In the Italian and German economy and society, culture and creativity are key factors. On the one hand, the Italian tradition of craftwork, and Italy’s leading position in furniture design and fashion. On the other hand, German inventiveness and the Bauhaus school, now 100 years old, which has left its mark on design and on the era as a whole. Italy and Germany also provide three million jobs thanks to these traditions, making up a third of employees in the European creative sector.
The sector is now more dynamic and open than ever before. Its computer game developers, film makers, designers, musicians and architects make a significant contribution to Europe’s economic prosperity. According to the European Commission, 8.8 million people work in this industry. Its contribution to Europe’s gross national income amounts to 4.4 percent and has been increasing constantly for many years.
The most recent conference “Vigoni for Europe 2019” organised by the Federal Foreign Office in cooperation with the Italian Ministry of Foreign Affairs was a shining example of German‑Italian cooperation in the creative sector, bringing together creative minds, politicians and businesspeople last week in the Villa Vigoni, the German‑Italian Centre for European Excellence, on Lake Como and at the Triennale Milano.
Italian Culture Minister Dario Franceschini and German Minister of State for International Cultural Policy Michelle Müntefering also participated in the discussions. The Minister of State is convinced of the following:
The European creative sector is strong because it acts across borders. The message of ‘Created in Europe’ is this: We want to use creative solutions to make people’s lives better, improve exchange between our societies and seek ways to protect natural resources.
Sustainability as a driving force for innovation
The issue of sustainability is a crucial driving force for the creative sector. Consequently, design and creativity open up many innovative solutions for an attractive and sustainable life on our planet. Art, culture and architecture can thereby make a practical contribution to implementing the Sustainable Development Goals (SDGs). One example of how to create sustainable cities by combining ecology and architecture was presented at the conference by Stefano Boeri, architect and President of the XXII International Exhibition of Triennale Milano, with his green twin towers “Bosco Verticale” in Milan (photo).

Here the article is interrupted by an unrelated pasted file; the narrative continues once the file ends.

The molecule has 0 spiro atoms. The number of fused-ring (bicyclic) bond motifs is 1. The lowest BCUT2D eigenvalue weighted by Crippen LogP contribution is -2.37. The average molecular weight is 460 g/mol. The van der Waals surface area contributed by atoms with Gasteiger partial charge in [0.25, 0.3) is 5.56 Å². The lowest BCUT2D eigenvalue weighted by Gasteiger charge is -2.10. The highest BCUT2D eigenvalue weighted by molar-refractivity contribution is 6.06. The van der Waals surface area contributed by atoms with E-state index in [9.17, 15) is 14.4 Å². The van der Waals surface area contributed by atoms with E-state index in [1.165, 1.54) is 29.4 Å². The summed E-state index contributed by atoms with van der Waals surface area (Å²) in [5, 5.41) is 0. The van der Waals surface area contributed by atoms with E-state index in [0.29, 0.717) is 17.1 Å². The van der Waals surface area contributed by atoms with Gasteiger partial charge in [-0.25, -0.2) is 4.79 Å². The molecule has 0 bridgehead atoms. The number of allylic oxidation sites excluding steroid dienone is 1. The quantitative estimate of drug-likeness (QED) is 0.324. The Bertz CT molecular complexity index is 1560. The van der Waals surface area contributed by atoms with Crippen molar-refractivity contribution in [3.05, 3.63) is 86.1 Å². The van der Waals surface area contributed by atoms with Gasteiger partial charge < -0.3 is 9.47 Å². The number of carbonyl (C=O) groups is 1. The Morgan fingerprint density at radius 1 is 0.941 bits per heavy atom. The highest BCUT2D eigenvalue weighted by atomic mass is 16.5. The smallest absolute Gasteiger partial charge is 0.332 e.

The new Italian Government in Rome intends to place a sharp focus on the issues of ecology, innovation and sustainable growth. These issues are also very important to Germany in both a national and an international context. During its upcoming EU Council Presidency in 2020, Germany wants to strengthen the role Europe plays in sustainable development and in fair and sustainable globalisation. For example: environmental protection in supply and value chains is a central aspect of the German National Action Plan for Business and Human Rights. The Federal Government calls upon German enterprises to pay closer attention to upholding environmental and social standards in production processes. Germany also wants to make progress on this issue at European level during its EU Council Presidency.
Focus on the fashion industry
The fashion industry faces particular challenges with regard to the issue of sustainability, as its ecological footprint is huge. The fashion industry is responsible for ten percent of global CO2 emissions, and the German and Italian fashion industries together supply more than 50 percent of all fashion products in the EU. Through “Vigoni for Europe 2019”, the two countries therefore raised awareness of the need for sustainable supply chains, responsible consumption, more environmental education and technological progress to make the fashion industry more sustainable. Another specific initiative involving several German and Italian firms was launched by the French President Emmanuel Macron at the G7 summit in Biarritz: With the Fashion Pact for a more environmentally friendly fashion industry, 32 companies representing 150 labels made a commitment to participate in measures to mitigate climate change and to protect biodiversity and the oceans.